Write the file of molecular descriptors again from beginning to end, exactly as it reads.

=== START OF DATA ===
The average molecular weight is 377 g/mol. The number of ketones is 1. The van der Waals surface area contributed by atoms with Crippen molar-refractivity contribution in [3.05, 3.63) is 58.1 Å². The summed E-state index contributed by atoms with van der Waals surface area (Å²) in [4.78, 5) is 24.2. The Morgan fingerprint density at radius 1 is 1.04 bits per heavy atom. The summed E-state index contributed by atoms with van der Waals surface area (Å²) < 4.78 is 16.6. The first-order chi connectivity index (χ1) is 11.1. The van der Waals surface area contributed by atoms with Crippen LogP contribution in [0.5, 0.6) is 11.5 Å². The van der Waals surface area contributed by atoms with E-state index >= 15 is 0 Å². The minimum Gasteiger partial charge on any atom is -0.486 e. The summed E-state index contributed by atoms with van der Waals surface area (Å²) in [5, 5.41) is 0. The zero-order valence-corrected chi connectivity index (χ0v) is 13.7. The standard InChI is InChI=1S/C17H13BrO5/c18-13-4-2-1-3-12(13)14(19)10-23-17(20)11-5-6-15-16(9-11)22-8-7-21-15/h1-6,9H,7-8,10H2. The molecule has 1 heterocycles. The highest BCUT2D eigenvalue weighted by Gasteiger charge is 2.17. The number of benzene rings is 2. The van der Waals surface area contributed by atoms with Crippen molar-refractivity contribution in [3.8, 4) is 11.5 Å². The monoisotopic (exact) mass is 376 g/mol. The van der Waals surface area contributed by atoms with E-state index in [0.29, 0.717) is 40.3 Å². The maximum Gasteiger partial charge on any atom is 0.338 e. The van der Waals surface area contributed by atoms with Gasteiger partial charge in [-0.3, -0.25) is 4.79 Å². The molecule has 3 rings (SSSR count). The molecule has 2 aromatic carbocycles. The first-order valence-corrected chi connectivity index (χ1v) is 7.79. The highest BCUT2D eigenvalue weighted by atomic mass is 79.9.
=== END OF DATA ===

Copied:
The average molecular weight is 377 g/mol. The number of ketones is 1. The van der Waals surface area contributed by atoms with Crippen molar-refractivity contribution in [3.05, 3.63) is 58.1 Å². The summed E-state index contributed by atoms with van der Waals surface area (Å²) in [4.78, 5) is 24.2. The Morgan fingerprint density at radius 1 is 1.04 bits per heavy atom. The summed E-state index contributed by atoms with van der Waals surface area (Å²) < 4.78 is 16.6. The first-order chi connectivity index (χ1) is 11.1. The van der Waals surface area contributed by atoms with Crippen LogP contribution in [0.5, 0.6) is 11.5 Å². The van der Waals surface area contributed by atoms with E-state index >= 15 is 0 Å². The minimum Gasteiger partial charge on any atom is -0.486 e. The summed E-state index contributed by atoms with van der Waals surface area (Å²) in [5, 5.41) is 0. The zero-order valence-corrected chi connectivity index (χ0v) is 13.7. The standard InChI is InChI=1S/C17H13BrO5/c18-13-4-2-1-3-12(13)14(19)10-23-17(20)11-5-6-15-16(9-11)22-8-7-21-15/h1-6,9H,7-8,10H2. The molecule has 1 heterocycles. The highest BCUT2D eigenvalue weighted by Gasteiger charge is 2.17. The number of benzene rings is 2. The van der Waals surface area contributed by atoms with Crippen molar-refractivity contribution in [3.8, 4) is 11.5 Å². The monoisotopic (exact) mass is 376 g/mol. The van der Waals surface area contributed by atoms with E-state index in [0.29, 0.717) is 40.3 Å². The maximum Gasteiger partial charge on any atom is 0.338 e. The van der Waals surface area contributed by atoms with Gasteiger partial charge in [-0.3, -0.25) is 4.79 Å². The molecule has 3 rings (SSSR count). The molecule has 2 aromatic carbocycles. The first-order valence-corrected chi connectivity index (χ1v) is 7.79. The highest BCUT2D eigenvalue weighted by atomic mass is 79.9.